Staff Publications

Staff Publications

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    'Staff publications' is the digital repository of Wageningen University & Research

    'Staff publications' contains references to publications authored by Wageningen University staff from 1976 onward.

    Publications authored by the staff of the Research Institutes are available from 1995 onwards.

    Full text documents are added when available. The database is updated daily and currently holds about 240,000 items, of which 72,000 in open access.

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Record number 542142
Title Persistent Organic Pollutants in two species of migratory birds from Rothera Point, Adelaide Island, Antarctica
Author(s) Krasnobaev, A.; Dam, G. ten; Leeuwen, S.P.J. van; Peck, L.S.; Brink, N.W. van den
Source Marine Pollution Bulletin 137 (2018). - ISSN 0025-326X - p. 113 - 118.
DOI https://doi.org/10.1016/j.marpolbul.2018.10.008
Department(s) BU Contaminants & Toxins
Toxicology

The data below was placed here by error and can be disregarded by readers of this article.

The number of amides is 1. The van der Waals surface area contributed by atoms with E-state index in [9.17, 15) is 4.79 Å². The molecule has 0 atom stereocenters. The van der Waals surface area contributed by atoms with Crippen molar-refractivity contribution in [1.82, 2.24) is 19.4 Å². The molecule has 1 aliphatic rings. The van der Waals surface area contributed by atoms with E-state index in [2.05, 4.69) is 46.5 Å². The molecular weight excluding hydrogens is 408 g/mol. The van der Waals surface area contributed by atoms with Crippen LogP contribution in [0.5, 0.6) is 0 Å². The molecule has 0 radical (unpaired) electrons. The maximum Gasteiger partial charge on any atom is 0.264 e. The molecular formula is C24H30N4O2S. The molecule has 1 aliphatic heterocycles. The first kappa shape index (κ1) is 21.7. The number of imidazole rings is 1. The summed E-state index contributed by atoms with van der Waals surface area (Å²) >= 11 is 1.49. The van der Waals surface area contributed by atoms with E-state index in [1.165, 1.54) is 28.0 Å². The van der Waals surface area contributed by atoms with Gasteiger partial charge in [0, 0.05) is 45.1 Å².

WIMEK
VLAG
Publication type Refereed Article in a scientific journal
Publication year 2018
Keyword(s) Antarctica - Birds - OCPs - PBDEs - PCBs - POPs
Abstract

Carcasses of South Polar Skuas (Catharacta maccormicki) and Kelp gulls (Larus dominicanus) were opportunistically collected around of Rothera Research station (67°35′8″S and 68°7′59″W) during the 2016/2017 austral summer. Samples of their tissues (muscle, liver and subcutaneous fat) were analysed for Persistent Organic Pollutants (POPs). Organochlorine pesticides (OCPs) showed the highest concentrations, notably for pp′-DDE and HCB. The Polychlorinated biphenyls (PCBs)-profiles demonstrated a clear dominance of hexa- and hepta-CBs, while concentrations of polybrominated diphenyl ethers (PBDEs) remained low. The concentrations of some POPs (e.g. HCB) were lower than in past studies on similar species, however others were within the previous range (PCBs) or even higher than previous reported values (DDE). Although no major interspecific differences in the absolute concentrations of POPs were detected, their profiles varied, being likely related to feeding and migration patterns of each species. The current study provides important baseline data for future monitoring of POPs in Antarctica.

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